Why men objectify women

‘Mansplaining’ is borne from an individual’s sense of invincibility; that belief that “that wouldn’t happen to me.”

I’ve written before about the educational gap that exists between clueless-yet-prospective male feminists and established female feminists, which is why the now viral video posted by Hollaback (in which a woman, while walking New York’s streets for 10 hours, is verbally harassed by male bystanders over 100 times) is so revelatory.

I cannot speak to the universality of the subject’s experience, but there is no escaping the nakedness of the abuse via context. Seeing is believing, and the nauseating, concussive nature of the abuse bordered on suffocative.

In his now infamous interview on CNN, self-proclaimed ‘cat-calling expert’ Steve Santagati trotted out all the tired justifications of boorish male behaviour. While he was (quite rightly) castigated on air and in the public domain, Santagati’s bizarre protestations are illuminating of the adolescent mindset numerous men remain mired in.

‘Mansplaining’ is oft-quoted shorthand for the inability of men to relate to issues uniquely experienced by women, one that is regularly linked to presumptions of male privilege. This diagnosis does not entirely excavate the psychosocial root of the issue. Mansplaining is borne from a pan-gendered perspective — an individual’s sense of invincibility. The belief that “that wouldn’t happen to me.”

Men often deal with women through a prism that is entirely governed by sexual politics.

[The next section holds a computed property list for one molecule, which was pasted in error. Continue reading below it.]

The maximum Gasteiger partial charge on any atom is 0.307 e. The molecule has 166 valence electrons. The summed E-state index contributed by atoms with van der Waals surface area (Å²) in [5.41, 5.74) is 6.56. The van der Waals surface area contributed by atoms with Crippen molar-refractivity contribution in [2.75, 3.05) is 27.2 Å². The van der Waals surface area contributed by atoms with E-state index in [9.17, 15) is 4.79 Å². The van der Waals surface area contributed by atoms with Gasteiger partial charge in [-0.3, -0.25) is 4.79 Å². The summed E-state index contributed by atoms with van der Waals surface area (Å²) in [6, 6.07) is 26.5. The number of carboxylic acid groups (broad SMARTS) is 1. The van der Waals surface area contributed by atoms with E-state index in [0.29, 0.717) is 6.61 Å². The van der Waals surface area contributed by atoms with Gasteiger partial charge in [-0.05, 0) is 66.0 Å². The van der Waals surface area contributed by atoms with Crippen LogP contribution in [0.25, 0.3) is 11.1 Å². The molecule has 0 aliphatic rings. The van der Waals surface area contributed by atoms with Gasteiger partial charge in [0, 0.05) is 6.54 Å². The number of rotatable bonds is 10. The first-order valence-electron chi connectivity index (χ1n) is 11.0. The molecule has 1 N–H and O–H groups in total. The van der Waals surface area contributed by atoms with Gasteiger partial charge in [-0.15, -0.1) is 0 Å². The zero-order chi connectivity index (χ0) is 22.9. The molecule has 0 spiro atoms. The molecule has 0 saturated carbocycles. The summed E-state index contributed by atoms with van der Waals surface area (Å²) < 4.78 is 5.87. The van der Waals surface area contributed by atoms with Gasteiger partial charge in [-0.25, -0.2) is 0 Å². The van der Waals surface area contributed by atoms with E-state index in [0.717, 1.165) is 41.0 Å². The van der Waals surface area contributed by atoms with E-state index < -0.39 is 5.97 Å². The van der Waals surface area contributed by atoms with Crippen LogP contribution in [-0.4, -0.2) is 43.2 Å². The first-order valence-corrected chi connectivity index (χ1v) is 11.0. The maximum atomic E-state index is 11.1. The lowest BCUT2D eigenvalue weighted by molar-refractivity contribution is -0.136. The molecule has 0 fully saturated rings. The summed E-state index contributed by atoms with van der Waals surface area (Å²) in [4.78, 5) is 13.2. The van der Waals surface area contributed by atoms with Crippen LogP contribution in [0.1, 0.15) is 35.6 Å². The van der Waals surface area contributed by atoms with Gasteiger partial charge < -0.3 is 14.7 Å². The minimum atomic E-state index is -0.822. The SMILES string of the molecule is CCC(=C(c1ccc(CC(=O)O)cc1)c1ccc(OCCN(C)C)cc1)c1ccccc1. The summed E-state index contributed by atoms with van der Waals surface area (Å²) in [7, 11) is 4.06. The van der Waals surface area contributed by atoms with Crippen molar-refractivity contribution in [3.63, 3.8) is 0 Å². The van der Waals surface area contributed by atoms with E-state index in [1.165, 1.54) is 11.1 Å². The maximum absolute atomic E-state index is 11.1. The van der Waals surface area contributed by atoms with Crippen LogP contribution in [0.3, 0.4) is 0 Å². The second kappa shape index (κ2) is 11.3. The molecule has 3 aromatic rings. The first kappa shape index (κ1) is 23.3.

When the allegations against Jian Ghomeshi surfaced, the expected backlash rose against several of the women who continue to remain anonymous (with good reason): “Why didn’t they go to the police?” “Why didn’t they file a complaint?” It is extremely presumptuous for an outsider to place themselves in a victim’s shoes, particularly survivors of sexual or physical violence.

Feelings of shame, guilt, and fear of reprisal are commonly documented in victims, but are poorly understood because those who are unaffected simply cannot fathom how victims could not stand up for themselves.

This is particularly prevalent in men. The cult of masculinity is defined by physical and sexual prowess — “I can beat you up and get all the girls.” Men outside this mold are belittled as effeminate and fragile, ‘lesser’ traits that are not cohesive in the temple of maledom. This is manifested in the square-jawed, monosyllabic action hero — the paragon of masculinity  — who always gets the girl.

Thus, men often deal with women through a prism that is entirely governed by sexual politics. From an early age, men are conditioned to view women as physical objects to be appraised; this mindset tends to persist into adulthood, permeating every social relationship we build from that point.

A woman is not a person, she’s a W-O-M-A-N: an inanimate object that satisfies sexual desires and elevates one within the social order. The male identity is enormously anchored to such relationships, inasmuch that women now become property: baubles to be owned, ogled, and paraded. When women rebut sexual advances from men, they undercut their fundamental connection to masculinity, embarrassing them and precipitating careless, aimless anger.

So when Santagati says (and I’m paraphrasing) “admit it, you wouldn’t mind if the dude catcalling was hot,” he’s not so much missing the point as arguing something else entirely — acknowledging someone looks good makes that person feel good. But the context of such admonitions is key. Coping with relentless come-ons that run the gamut from mild to provocative to sexually gratuitous is a form of abuse alien to prototypically hetero men.

The male belief that “if some dude on the street harassed men, I’d kick his ass,” is a toxic and totally unrealistic fantasy. Santagati re-iterates this fantasy when he says “Well, if [women] don’t like it, [they should] do something about it.” Forget the threat of physical harm and “stand up for yourself!”

Though, standing up for yourself is not that easy.